Job Descriptions – Why they are important

Why as an Employer I Should Re-evaluate my Job Descriptions, Right Now.

While there is no state or federal law requiring a job description, they serve as a tool to protect employers. Without a job description, employers can leave themselves open for legal repercussions in the event of having to terminate someone unable to perform necessary job duties. By establishing minimum qualifications, including even the most basic items such as good attendance and working well with others, an employer is setting clear expectations for the position. Then, if a person seeks a position and does not possess the required certification or qualifications, the employer has a legitimate, nondiscriminatory reason for not placing the person in the job.

 

What Worked Yesterday May Not Work Today

 Laws continue to change, so it is necessary to annually scrutinize job descriptions. A current example would be the legalization of marijuana, and how that ties into workplace safety. Jobs that require the use of equipment which can be impaired through use of marijuana can raise questions as to what options an employer has given the rapid legalization of its use in multiple states.

 

Identify the Best Employees for a Job

Aside from a legal concern of having a job description, there are other reasons for having them. For example, a job description can be used to communicate to an employee exactly what tasks they can expect to perform. A job description can also address quality or quantity of work anticipated from their performance. Without clear communication, employees may not perform to the employer’s expectations. There are a number of job description templates available online that employers can use to create their own job descriptions. However, customers of My HR Professionals can take advantage of our HR support services and have us create them for you.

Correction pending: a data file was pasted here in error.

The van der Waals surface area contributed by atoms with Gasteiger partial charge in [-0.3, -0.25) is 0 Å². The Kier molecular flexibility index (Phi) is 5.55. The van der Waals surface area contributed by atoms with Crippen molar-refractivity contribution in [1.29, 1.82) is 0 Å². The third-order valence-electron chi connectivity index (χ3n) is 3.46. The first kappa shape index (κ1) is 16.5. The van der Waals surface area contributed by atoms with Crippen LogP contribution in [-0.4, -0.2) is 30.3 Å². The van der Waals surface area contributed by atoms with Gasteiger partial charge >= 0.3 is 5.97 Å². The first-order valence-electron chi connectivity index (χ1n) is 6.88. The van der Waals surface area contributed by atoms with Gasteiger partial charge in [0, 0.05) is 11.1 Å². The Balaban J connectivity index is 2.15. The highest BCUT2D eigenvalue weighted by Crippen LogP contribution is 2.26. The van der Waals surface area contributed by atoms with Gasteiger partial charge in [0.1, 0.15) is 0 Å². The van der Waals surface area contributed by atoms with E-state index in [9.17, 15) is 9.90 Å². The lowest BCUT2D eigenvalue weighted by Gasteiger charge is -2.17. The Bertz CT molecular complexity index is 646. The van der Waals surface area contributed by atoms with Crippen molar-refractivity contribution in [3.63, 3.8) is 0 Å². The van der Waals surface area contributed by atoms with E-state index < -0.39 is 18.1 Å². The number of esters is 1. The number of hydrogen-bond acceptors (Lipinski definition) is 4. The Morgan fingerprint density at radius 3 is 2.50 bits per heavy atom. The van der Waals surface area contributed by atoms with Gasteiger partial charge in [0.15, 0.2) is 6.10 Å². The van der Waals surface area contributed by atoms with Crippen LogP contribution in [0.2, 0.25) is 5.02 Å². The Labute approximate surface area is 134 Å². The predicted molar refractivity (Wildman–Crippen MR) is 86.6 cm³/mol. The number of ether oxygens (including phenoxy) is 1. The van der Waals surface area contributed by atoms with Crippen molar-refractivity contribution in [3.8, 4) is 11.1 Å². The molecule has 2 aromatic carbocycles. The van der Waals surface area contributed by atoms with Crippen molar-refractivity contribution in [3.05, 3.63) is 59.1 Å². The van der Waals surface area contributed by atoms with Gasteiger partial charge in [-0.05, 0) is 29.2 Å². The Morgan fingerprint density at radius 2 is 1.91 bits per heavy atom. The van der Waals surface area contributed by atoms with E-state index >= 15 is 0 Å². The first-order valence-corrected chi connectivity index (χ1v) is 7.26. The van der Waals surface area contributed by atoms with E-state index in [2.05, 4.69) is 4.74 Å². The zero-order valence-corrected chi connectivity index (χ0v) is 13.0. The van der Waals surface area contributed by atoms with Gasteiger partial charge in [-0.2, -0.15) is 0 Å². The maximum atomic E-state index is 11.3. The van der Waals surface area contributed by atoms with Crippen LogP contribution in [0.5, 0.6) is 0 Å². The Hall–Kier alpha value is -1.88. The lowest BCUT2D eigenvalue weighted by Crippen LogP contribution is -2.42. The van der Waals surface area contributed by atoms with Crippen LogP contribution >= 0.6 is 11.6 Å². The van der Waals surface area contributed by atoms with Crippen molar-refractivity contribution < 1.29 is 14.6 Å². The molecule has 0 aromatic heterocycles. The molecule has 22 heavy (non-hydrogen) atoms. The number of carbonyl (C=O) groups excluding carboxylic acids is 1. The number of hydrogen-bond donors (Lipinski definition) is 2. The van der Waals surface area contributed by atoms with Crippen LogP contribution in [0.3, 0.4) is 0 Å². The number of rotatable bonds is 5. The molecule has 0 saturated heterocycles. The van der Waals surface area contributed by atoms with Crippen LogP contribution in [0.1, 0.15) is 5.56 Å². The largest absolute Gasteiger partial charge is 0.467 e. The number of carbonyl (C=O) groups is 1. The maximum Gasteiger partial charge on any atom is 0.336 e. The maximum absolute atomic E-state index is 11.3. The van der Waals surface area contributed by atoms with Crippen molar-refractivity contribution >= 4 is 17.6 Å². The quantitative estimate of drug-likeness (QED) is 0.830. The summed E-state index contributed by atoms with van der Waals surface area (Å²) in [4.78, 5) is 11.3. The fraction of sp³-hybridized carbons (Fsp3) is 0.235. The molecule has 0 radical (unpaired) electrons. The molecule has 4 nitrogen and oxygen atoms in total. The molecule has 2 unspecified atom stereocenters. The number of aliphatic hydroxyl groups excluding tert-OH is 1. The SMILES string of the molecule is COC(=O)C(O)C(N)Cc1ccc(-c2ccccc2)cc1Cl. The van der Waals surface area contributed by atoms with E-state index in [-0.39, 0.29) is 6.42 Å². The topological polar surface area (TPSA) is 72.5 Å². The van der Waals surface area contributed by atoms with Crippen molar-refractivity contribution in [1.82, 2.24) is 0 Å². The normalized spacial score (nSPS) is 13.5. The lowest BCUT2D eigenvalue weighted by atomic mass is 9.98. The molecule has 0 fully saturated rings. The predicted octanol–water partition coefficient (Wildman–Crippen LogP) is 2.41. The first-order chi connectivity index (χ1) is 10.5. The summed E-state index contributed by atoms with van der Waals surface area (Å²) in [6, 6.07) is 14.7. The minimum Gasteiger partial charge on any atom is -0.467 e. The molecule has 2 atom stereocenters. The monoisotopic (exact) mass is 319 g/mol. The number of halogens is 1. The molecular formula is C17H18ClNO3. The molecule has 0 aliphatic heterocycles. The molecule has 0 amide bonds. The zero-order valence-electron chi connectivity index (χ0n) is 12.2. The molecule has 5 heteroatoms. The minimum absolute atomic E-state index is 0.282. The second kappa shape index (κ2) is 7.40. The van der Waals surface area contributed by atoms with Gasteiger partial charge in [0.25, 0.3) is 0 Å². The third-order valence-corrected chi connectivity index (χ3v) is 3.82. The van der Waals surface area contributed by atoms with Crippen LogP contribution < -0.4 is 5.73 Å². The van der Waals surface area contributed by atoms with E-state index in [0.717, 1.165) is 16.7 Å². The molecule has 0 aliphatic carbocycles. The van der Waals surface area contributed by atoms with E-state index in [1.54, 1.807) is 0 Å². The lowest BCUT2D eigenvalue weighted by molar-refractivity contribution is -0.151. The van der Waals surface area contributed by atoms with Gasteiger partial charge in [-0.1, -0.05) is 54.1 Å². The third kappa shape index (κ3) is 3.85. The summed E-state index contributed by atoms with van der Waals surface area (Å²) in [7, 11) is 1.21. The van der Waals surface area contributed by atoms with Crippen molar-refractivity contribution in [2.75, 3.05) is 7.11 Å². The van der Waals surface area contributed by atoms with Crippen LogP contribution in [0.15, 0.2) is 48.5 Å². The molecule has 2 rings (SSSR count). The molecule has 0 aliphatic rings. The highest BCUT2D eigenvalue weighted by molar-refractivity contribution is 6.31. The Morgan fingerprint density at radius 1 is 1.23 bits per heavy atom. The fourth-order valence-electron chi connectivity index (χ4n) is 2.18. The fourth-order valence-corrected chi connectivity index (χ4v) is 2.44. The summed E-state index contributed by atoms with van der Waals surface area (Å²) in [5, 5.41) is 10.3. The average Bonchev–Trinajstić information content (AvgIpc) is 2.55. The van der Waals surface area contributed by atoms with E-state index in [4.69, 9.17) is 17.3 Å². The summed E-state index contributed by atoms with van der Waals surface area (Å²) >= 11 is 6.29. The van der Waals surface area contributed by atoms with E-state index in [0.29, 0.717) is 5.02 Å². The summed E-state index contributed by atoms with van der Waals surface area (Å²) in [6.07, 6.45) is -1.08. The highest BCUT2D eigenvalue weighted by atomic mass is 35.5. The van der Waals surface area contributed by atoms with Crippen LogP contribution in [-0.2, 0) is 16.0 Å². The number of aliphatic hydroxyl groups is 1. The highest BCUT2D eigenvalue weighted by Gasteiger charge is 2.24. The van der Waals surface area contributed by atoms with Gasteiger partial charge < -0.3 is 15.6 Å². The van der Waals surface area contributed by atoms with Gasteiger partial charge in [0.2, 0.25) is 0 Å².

A number of companies have an interview process that consists of multiple steps. Job descriptions can help identify on the front end what particular skills or abilities that are necessary for the position or outline the type of work environment that apply to the position. A good job description tells the applicant what the position may involve or require. After reading the job description, some applicants may decide that they are not a good fit for the position or are not interested in it. If an applicant withdraws his or her application, a prospective employer cannot be held liable for any “adverse action” under any applicable laws.

Open Dialogue

Some state or federal laws require reasonable accommodations for qualified individuals with disabilities. Job descriptions can help with the interactive process that such laws require. A job description serves as a starting point for what the employer believes to be the essential job duties. The applicant or employee then must identify which of the listed duties he or she cannot perform.

Once those duties are identified, the employer and individual with a disability can begin an interactive dialogue about what accommodations may help the individual to perform those duties without being an undue hardship on the employer or without creating a direct threat to the individual or others. A job description can also be helpful in soliciting the advice of professionals such as physicians, chiropractors, counselors or rehabilitation therapists about whether the individual can actually perform a particular job.